Many people confuse Alzheimer’s with Dementia, thinking they are the same, but this happens to be a common misconception. When it comes to Alzheimer’s and Dementia, one is a syndrome (dementia), and the other (Alzheimer) is a disease. Dementia is an overall term used to describe symptoms that affect a person’s memory, communication, and daily performance. However, along with other types and causes of dementia, Alzheimer’s disease, which is the most common form of dementia, is a chronic and progressive disease, where dementia itself has symptoms that gradually worsen with time.
What is Alzheimer’s disease?
Alzheimer’s disease occurs when proteins (plaques) and fibers (tangles) develop in the brain blocking and destroying nerve cells. Memory loss will occur, mildly at first, but over time the symptoms will become worse making it challenging to engage in conversation and performing daily task. Other common symptoms consist of confusion, aggression, and changes in mood. According to the Centers for Disease Control and Prevention (CDC), Alzheimer’s happens to be the sixth most common cause of death among U.S. adults. It places fifth among causes of death for people 65 years and older. In addition, as per the Alzheimers Organization (ALZ.org), about 60% to 80% of people who have dementia have Alzheimer’s disease and affects people over the age of 65 years old. Alzheimer’s is not a normal part of aging. The most significant known risk factor is increasing age, and the bulk of people with Alzheimer’s are 65 and older. But Alzheimer’s is not just a condition of old age. Approximately 200,000 souls in the United States under the age of 65 have younger-onset Alzheimer’s disease.
What is Dementia?
Dementia is not a specific illness; however, it’s an overall term that describes a group of symptoms connected with a decline in memory and thinking skills critical enough to lessen a person’s ability to conduct daily activities. Also, several conditions can cause symptoms of dementia, some being reversible, like thyroid issues and vitamin deficiencies.
Often dementia is referred to as “senility” or “senile dementia,” which reflects the formerly widespread but incorrect belief that a severe mental decline is a normal part of aging. That is not the case.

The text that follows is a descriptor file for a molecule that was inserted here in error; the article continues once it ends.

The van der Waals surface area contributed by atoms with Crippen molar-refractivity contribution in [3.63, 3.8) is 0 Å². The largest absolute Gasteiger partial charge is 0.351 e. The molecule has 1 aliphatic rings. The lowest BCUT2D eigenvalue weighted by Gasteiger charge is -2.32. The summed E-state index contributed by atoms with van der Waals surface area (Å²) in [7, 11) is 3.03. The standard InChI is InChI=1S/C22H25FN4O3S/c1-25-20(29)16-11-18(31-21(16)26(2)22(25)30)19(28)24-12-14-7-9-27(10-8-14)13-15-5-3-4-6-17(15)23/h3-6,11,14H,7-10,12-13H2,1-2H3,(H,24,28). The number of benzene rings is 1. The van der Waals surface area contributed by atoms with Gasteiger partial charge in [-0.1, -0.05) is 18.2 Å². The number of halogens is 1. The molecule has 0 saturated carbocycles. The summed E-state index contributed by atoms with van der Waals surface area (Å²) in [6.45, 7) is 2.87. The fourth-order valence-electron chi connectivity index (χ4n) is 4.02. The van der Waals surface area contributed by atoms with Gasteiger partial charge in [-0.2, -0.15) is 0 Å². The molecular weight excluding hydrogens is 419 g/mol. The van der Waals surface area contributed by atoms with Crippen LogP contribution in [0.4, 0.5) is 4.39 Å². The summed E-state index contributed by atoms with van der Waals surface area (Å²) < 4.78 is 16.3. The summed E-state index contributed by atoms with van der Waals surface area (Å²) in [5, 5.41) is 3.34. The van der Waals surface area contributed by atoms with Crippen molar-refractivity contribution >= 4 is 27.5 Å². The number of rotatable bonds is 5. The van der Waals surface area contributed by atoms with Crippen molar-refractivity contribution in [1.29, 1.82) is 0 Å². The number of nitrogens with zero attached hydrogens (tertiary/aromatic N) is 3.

The several types of Dementia (Alzheimer’s being the most common stated above) are as follows:
- Vascular Dementia (when your brain doesn’t receive enough blood rich in oxygen). Causes problems planning and impair judgment.
- Dementia with Lewy bodies (When Lewy bodies which are abnormal clumps of a protein called alpha-synuclein build up in your cortex, the part of your brain that handles learning and memory.) Causes problems with attention, sleeping, driving and can cause hallucinations. Memory loss tends to show up later in the disease. Many of the symptoms are also similar to Parkinson’s disease (which is a form of dementia as well.)
- Mixed dementia is having a combination of two or more types of dementia. For instance, having vascular dementia and Alzheimer’s disease at once.
- Frontotemporal Dementia (FTD) involves the loss of nerve cells in the front and side areas of your brain (behind your forehead and ears.) A person will experience personality and behavior changes, as well as difficulty communicating and understanding.
- Creutzfeldt-Jakob Disease (CJD) is a rare form of dementia that occurs when prion protein collapses into an irregular shape, and other prions follow suit, triggering a fast mental decline due to damaged brain cells. CJD is a generational disease, but can also happen to anyone. Symptoms include personality changes, mood swings, confusion, jerky, and difficulty walking.
- Huntington’s disease is a genetic disease passed down from a parent. It attacks the central part of your brain that regulates thinking, movement, and emotion. Symptoms begin between the ages of 30 and 50.
Unfortunately, a cure for Alzheimer’s disease has yet to be discovered, but treatments for symptoms are available. Although current Alzheimer’s treatments cannot stop Alzheimer’s from progressing, they can temporarily slow the worsening of dementia symptoms and improve quality of life for those with Alzheimer’s and their caregivers. Neurofeedback therapy is a highly effective treatment for both Alzheimer’s disease and dementia. To learn more about how Neurofeedback Therapy can help please click here to review.
Dr. Elena Eustache is a specialist in Neurofeedback Therapy, with a Ph.D. in Psychology and Cognitive Behavior Therapy. Dr. Eustache helps her patients reach their full potential so they can live the life they have always dreamed.